“On the academic side, the program is considered a service-learning project, where students learn perspectives of disability and thinking critically to evaluate environments and run a program that’s equitable and inclusive so everyone can participate,” Thomas said.

Recent participants have included individuals with Down Syndrome, multiple sclerosis and cerebral palsy. Over the years, clients have included those with quadriplegia, paraplegia, amputation and muscular dystrophy.

“Clients will paddle as much as they want to,” Thomas said. “Some participants will choose to perform the paddling stroke, while others hold on to their paddle and their assistant instructor would do quite a bit of the paddling and the client goes for a leisure ride.”

It feels good to see her happy and adapted paddling is a reason for her to go out with joy.

Luke Hansen is a returning assistant student instructor and kinesiology major. During the November event, he witnessed sheer joy as he observed the participants and their families from his safety boat, staying ready to help if anything went wrong.

“I remember the smiles not just on all the participants, but on their families watching from the shore,” Hansen said. “From that third-person perspective on the water, I could visually see the pride on the faces of the participant’s supporters, seeing their loved one be an equal to the Cal Poly volunteers and enjoying a beautiful morning out on the bay.”

Hansen said that his experience growing up with a younger brother who has a disability was an inspiration for his involvement in the APP program and continued advocacy for equity in sports.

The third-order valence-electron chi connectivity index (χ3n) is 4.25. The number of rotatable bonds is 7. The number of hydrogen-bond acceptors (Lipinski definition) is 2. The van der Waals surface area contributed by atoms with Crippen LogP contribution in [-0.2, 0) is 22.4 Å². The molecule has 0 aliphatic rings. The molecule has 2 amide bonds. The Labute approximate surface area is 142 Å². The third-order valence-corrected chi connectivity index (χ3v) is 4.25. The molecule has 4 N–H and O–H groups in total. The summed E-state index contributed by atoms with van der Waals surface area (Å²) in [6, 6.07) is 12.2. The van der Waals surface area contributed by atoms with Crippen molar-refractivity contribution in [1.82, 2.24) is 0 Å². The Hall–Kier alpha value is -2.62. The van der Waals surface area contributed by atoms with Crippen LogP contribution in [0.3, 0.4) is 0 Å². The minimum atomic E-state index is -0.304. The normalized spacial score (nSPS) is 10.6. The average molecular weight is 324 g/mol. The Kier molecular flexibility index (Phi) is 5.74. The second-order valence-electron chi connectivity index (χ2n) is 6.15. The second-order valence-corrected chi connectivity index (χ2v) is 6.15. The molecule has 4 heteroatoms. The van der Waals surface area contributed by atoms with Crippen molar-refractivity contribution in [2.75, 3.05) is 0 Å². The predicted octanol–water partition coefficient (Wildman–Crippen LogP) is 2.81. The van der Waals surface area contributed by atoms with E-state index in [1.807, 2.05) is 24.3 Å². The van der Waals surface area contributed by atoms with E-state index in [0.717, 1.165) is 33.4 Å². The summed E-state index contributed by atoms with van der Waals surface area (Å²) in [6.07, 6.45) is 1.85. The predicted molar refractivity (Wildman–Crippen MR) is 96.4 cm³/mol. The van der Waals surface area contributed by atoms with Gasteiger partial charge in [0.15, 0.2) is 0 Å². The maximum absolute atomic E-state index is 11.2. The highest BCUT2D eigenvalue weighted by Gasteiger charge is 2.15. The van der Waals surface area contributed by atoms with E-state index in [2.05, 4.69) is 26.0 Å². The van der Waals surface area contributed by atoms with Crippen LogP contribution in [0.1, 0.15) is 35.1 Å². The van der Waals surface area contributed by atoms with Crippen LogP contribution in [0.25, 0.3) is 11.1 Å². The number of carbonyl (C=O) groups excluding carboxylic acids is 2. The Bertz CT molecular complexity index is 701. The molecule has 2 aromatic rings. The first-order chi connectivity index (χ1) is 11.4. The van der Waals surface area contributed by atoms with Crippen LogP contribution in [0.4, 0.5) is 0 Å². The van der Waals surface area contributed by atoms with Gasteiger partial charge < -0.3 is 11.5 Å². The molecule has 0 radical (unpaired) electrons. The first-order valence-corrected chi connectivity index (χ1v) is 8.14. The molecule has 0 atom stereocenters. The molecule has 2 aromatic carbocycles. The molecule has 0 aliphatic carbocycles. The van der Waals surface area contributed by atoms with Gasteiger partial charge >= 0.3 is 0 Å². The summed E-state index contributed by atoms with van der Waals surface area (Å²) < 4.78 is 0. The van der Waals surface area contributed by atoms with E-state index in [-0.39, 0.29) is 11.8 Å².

“Beyond just kayaking in Morro Bay, APP is able to bring something that seems inaccessible and make it a reality,” Hansen said. “APP removes the stigmas, barriers, and concerns and allows the participant to do one simple thing: go kayaking just like any other person.”

A mother of a participant in the program was delighted when the Cal Poly students sang for her daughter. She said her daughter also watched a video “over and over” from the event, and it brought a smile to her face.

“It feels good to see her happy and adapted paddling is a reason for her to go out with joy,” said the mom, who asked not to be named. “She has a muscle ache condition and, with good attention and patience, she is able to overlook her pain for a while.”

Taylor developed the program in collaboration with Tom Reilly, the owner of Central Coast Kayaking, and Jeff and Monica Clark. Jeff was a kayaking instructor and Monica was a physical therapist.

Taylor and Reilly now rotate as instructors for the adapted padding, along with John P. Lee, a certified occupational therapist who works to provide accommodations to students with disabilities in Cal Poly’s Disability Resource Center. Both Reilly and Lee, who started in the adapted paddling program as a participant, have been directly involved with the APP as volunteer instructors for over 20 years.

A spinoff from the work also has included a SoloQuad Conversion Project, funded in collaboration with the College of Engineering. One such mechanism allowed the client to use a mouthpiece mechanism, activating electronic switches that send signals to the computer.

“Alumnus Bryan Gingg used a ‘sip and puff’ control mechanism to pilot one of our kayaks that was fitted with an electric motor,” Taylor said.  “The project was enormously impactful on many kinesiology and engineering students who worked on it over the years.”

The Bailey College of Science and Mathematics Inclusion and Equity Fund has helped cover costs of the program’s welcome events and other needs.

“The DEI funding helps create a comfortable, familiar, social environment and to deliver the program with instructional purpose,” Thomas said.

“The program is grounded in the enrichment of peoples’ lives; the students see the impact it has on the clients, and that impact really grounds their learning,” Taylor said.  “It’s Learn by Doing at its most powerful.”

To contribute to the Inclusion and Equity Fund, which provides support for projects and activities across Bailey College, visit